The Leipzig Affair by Fiona Rintoul, abridged by Jeremy Osborne. Prod. Rosalynd Ward. Perf. Douglas Henshall, Indira Varma.
BBC Radio 4, 16-27 Mar. 2015. BBCiPlayer http://www.bbc.co.uk/programmes/b05h3pmm to 26 Apr. 2015
Set in the former East Germany in the mid-Eighties, "The Leipzig Affair" is superficially a love-story involving
Bob McPherson, a PhD student at the local university who falls in love with Magda Reinsch, a fellow-student with ambitions
to escape to the west. What he does not know, however, is that Magda is using him as a means to secure liberation for herself
and her boyfriend.
Rosalynd Ward's production is constructed as a symphony for two voices - the mature Bob, speaking in the present (Douglas
Henshall) and Magda (Indira Verma) recounting her version of the tale in the third person. Now unemployed, having lost his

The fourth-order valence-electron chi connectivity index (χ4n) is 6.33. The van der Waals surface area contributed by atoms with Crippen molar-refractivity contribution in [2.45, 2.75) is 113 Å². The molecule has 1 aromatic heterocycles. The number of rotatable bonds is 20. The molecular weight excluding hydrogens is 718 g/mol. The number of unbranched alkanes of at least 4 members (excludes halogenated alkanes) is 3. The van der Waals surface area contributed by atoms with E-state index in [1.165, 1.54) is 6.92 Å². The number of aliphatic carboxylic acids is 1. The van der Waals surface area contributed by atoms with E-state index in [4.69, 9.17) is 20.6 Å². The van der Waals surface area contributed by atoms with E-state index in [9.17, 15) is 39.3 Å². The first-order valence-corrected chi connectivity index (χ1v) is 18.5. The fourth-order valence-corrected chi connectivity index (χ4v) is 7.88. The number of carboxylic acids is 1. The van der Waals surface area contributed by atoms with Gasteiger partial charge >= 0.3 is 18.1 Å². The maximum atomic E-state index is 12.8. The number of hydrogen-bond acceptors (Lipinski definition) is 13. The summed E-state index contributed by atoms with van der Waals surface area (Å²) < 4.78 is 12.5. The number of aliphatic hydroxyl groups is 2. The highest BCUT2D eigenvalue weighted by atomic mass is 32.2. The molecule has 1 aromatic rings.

highly-paid job in the City, Bob looks back on his involvement in the communist era with a combination of ruefulness and nostalgia;
his so-called love affair not only exposed his naïvété, but also showed how powerless he was in the face of forces (notably
the German secret police, the Stasi) beyond his control. The affair led to him harboring a fear of failure, which he could
only assuage through alcohol.
Magda seems equally affected by the events. Unable to contemplate the prospect of recounting them autobiographically,
she puts a distance between her present and past selves through the use of the third person, almost as if she were looking
at her past self as a subject for scientific experiment. Although more aware of the intrigues dominating East German society,
she is as powerless as Bob to impose control over them; as the story unfolds, we find out that she becomes a pawn in a much
more sophisticated game orchestrated by her boyfriend.
In the end we are left with the feeling that despite their feelings for one another (which actually survive, in spite
of what happens to them) Bob and Magda are two of a kind, small fish lost in a very big whirlpool.